Baltimore ends April with as many homicides as it had last year through the first week of June, after a violent weekend in which three people were killed and at least 12 others were wounded.
The killings of two women and one man pushed the number of homicides this year to 102, including 34 this month.
It took until June 8 to reach 102 killings last year, when the city recorded more than 300 homicides for the 10th consecutive year. Officials say the number of homicides is alarming, but it is lower than some years. By this date in 1998, for example, 106 homicides had occurred.
The multiple nonfatal shootings and stabbings were scattered across the city Friday night and yesterday.
Though two of the homicide victims were killed in East Baltimore and Cherry Hill, one of the women was slain in normally quiet Mount Vernon, near the University of Baltimore.
Police said Sharon Quarles, 36, was shot during an apparent domestic dispute with her husband at the Downtown Hotel near North Charles and West Preston streets.
Agent Ragina Cooper, a police spokeswoman, said Quarles was shot once in the groin about 7: 30 p.m. Friday. She was transported to Maryland Shock Trauma Center, where she died at 2: 10 a.m. yesterday.
Cooper said Quarles' husband, Michael Quarles, 39, was charged with first-degree murder last night. He was being held at the Central Booking and Intake Center, awaiting a bail hearing.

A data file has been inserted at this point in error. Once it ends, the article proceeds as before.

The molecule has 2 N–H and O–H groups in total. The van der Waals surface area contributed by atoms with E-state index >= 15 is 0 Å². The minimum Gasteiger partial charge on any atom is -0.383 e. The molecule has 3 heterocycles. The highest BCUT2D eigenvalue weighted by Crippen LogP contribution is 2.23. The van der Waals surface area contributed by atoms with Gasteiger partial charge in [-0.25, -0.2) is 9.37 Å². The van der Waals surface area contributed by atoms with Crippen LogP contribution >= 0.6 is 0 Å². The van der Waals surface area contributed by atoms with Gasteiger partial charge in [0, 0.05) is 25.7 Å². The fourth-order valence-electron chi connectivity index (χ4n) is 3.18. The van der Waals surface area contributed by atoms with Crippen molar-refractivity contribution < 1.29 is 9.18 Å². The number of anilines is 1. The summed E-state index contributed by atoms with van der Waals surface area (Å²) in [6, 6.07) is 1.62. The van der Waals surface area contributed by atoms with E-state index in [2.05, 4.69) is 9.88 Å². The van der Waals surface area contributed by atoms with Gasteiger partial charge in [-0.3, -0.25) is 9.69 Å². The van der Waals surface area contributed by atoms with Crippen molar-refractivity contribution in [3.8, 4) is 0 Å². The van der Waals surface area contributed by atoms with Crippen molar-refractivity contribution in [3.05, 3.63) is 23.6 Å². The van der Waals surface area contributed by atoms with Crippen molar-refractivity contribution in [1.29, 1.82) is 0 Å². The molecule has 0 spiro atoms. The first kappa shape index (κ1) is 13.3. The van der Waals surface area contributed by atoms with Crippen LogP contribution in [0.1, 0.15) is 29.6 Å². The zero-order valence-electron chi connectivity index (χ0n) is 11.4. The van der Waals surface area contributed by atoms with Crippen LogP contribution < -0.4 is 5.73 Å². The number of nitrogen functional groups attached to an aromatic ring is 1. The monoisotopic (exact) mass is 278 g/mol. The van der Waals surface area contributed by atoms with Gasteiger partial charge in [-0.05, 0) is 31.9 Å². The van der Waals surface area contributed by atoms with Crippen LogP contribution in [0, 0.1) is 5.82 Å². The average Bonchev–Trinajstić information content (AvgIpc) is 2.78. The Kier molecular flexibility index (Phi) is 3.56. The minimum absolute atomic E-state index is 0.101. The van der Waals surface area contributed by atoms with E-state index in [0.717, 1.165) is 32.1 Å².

Two hours after Sharon Quarles was shot, police responded to a double shooting in the 2500 block of E. Hoffman St. in East Baltimore.
When they arrived, almost 100 residents were gathered around two men who had been shot repeatedly as they stood near a brick rowhouse in the middle of the block.
Marquise Hayes, 24, of the 1600 block of N. Patterson Park Ave. was shot in the hip and was transported to Shock Trauma. He was in serious but stable condition last night.
Thomas Morton, 25, of the 2600 block of E. Hoffman St. was shot in the torso and pronounced dead at the scene about 9: 30 p.m.
Cooper said the shooting followed a neighborhood dispute.
Morton's killing did not surprise police. Nicknamed Fat Tom, he had been arrested about a dozen times -- on suspicion of crimes ranging from gambling to first-degree murder, according to court documents. He was a suspect in other neighborhood shootings, police said.
Two hours before Morton was killed, an Eastern District officer spotted him walking on the street and predicted to a Sun reporter that Morton's days were numbered, based on the man's previous record and the area's pattern of violence. When the officer saw Morton's body riddled with bullet holes a few hours later, he responded: "I told you so."
The community, too, appears immune to the violence.
Although Morton's relatives grieved over his body and had to be restrained by police, residents lining the police tape said they have grown accustomed to the violence and could have also predicted the slaying. Within 15 minutes of the shootings, children on bicycles chased darting rats as their parents talked with neighbors.
Others reflected on the violence and understand what it means for Baltimore to have the second-highest homicide rate in the nation.
"This [expletive] is getting crazy," said one of Morton's friends, who asked not to be identified. "What is going on here?"
Police said they have no suspects in the case, nor any in a homicide early yesterday in the 2300 block of Round Road in Cherry Hill. A passer-by spotted the unidentified woman about 2: 30 a.m, dead from a gunshot wound to the chest.